[EDIT: Updated to reflect the final day of conference games.]
Senior day is always an emotional one. Every player that passes through this program has left his own impact. I am always sad to see each one bid farewell.
The home finale in 2009 might have been the most memorable ever. That class was headed for an NCAA #1 seed, beat #1 UConn for the second time that day, and finished as the overall winningest class (112-31) in Pitt history. Levance Fields is my favorite Panther of all-time.
As fun as that was, your 2011 senior class will likely be the greatest senior class in Pitt history. Look at the numbers and tell me I’m wrong.
Big East Gauntlet:
In their four seasons, these seniors have collected a 53-19 conference record in the nation’s hardest conference. The Panthers are tied with Louisville for first in that four-year period. Pitt had won no more than 13 games before 2009, and this class might collect 15 twice.
In the 2007-08 season, Pitt finished a mere 7th (10-8) in the Big East after losing two starters to injury, and then won four games in four days to become Big East Tournament champions. The class then followed that up with 2nd place finishes in 2008-09 (15-3) and 2009-10 (13-5). Having already clinched at least a share of the 2010-11 regular season title, the finale against Villanova will decide it outright.
They had a winning record against 14 Big East teams, with at least one road win against all but Notre Dame and Louisville.
History’s Deepest Conference:
In 2010-11, Pitt has lost three conference games (by a total of 9 points) in a league where 11 teams are predicted to make the NCAA tournament.
In 1985, the Big East set a record by finishing 18-5 in the NCAA tournament. With a possible 11 entrants this year, that win total could be matched.
Home Court Dominance:
The Pete has become famous for its home court advantage. These seniors have tallied a 68-4 home record in their career, including a perfect 37-0 against non-conference foes. Their record hosting ranked teams is 8-3, with an undefeated 6-0 against the AP top-5.
Pitt had at least one win against every opponent, and no more than one loss.
The class also picked up a win at Duquesne’s Palumbo Center in 2008, the final win ever in the Civic Arena in 2010, and the first win ever in the Consol Energy Center in 2011. They finished 7-0 vs Duquesne and Robert Morris.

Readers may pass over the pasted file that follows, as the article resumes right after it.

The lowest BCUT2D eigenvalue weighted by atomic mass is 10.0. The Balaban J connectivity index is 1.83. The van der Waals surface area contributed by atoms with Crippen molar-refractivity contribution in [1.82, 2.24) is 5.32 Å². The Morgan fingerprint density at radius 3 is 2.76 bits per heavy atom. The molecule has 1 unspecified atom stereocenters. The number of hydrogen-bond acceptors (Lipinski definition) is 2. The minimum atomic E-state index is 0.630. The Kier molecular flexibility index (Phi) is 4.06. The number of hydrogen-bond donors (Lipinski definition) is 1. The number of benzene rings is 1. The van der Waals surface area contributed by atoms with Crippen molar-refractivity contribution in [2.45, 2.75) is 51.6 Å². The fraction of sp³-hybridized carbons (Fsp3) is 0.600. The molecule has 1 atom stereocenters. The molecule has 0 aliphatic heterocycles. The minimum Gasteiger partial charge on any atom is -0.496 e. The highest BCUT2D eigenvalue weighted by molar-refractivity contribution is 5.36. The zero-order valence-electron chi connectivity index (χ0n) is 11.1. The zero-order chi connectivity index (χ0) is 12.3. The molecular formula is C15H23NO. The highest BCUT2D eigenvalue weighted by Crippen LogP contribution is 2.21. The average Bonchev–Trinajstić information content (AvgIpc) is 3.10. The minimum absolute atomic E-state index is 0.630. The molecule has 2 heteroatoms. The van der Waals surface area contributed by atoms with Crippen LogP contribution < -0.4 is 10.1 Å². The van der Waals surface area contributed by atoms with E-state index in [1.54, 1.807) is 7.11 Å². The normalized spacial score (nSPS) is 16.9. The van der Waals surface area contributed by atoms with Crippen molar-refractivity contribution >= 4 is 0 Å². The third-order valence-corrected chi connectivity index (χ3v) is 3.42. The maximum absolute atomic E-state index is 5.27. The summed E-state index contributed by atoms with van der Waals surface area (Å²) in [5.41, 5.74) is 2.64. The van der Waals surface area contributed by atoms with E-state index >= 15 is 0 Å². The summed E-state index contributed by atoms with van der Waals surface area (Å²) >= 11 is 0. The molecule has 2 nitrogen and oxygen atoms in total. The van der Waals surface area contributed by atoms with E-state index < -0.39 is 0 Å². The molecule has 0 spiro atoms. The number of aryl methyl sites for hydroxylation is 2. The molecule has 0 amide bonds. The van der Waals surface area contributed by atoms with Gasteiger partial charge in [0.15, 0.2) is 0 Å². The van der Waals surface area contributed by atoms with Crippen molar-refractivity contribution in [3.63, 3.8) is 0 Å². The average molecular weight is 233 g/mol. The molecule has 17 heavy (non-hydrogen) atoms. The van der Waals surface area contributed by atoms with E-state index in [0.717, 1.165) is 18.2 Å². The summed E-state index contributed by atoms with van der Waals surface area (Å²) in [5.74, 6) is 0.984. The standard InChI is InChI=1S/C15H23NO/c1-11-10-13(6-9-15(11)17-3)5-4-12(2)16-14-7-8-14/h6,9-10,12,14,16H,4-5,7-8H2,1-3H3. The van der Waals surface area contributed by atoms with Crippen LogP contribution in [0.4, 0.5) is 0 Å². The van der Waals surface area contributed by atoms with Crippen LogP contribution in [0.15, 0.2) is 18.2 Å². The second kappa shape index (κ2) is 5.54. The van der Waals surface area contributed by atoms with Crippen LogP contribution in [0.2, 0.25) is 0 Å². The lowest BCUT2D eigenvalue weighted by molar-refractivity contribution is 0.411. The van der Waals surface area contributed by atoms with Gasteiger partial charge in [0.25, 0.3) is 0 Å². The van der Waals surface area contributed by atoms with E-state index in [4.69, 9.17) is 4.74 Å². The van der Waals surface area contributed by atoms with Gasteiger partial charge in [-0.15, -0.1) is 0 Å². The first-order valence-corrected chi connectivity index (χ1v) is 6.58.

The seniors finished 48-4 in total against non-conference opponents. They defeated #6 Duke at Madison Square Garden in 2008, won the Legends Classic tournament in Newark in 2009, lost to #3 Texas in the CBE Classic championship game in Kansas City in 2010, then avenged that loss a year later by beating Texas in the 2K Sports Coaches vs Cancer at Madison Square Garden.
Complete Season Success:
During each year, Pitt has tallied at least 25 total wins, 11 non-conference wins, 10 conference wins, and a NCAA first-round win, with no more than 10 losses.
Pitt tied the all-time best season record in 2009 at 31-5. With 26 wins already this year, it is possible they can beat that mark.
The seniors have already moved into second place for career wins at 110-27. They are also currently in second place behind the 2004-05 class in winning percentage at 80.3%.
They advanced to Pitt’s first modern Elite 8 in 2009 and are aspiring to make the Final Four for the first time since 1941.
While much of the credit for the four years of success goes to the players, it would not be possible without Jamie Dixon. It is easy to forget that Jamie has the highest career Big East winning percentage, and is already in 7th place in career Big East wins.
He already broke the record for most wins in his first eight seasons, and doesn’t look like he is ready to stop.
His team was predicted 9th a year ago, and got them to 2nd and earned a NCAA #3 seed. With roughly the same squad, they entered this season in the AP top-5 and are poised for the school’s second ever NCAA #1 seed.
It wouldn’t be Pittsburgh if we didn’t have doubters. If anything is better than what this class has already accomplished in four years, it could be what they do this month.
Go ahead and doubt them, it wouldn’t be the first time.
Brad Wanamaker was a walking turnover in his freshman year.
Gary McGhee picked up three fouls in one second in his sophomore year.
Gilbert Brown was labeled a bipolar scorer in his junior year.
But now as seniors? Go ahead and doubt them one more time. They’ll get one more opportunity to prove you wrong.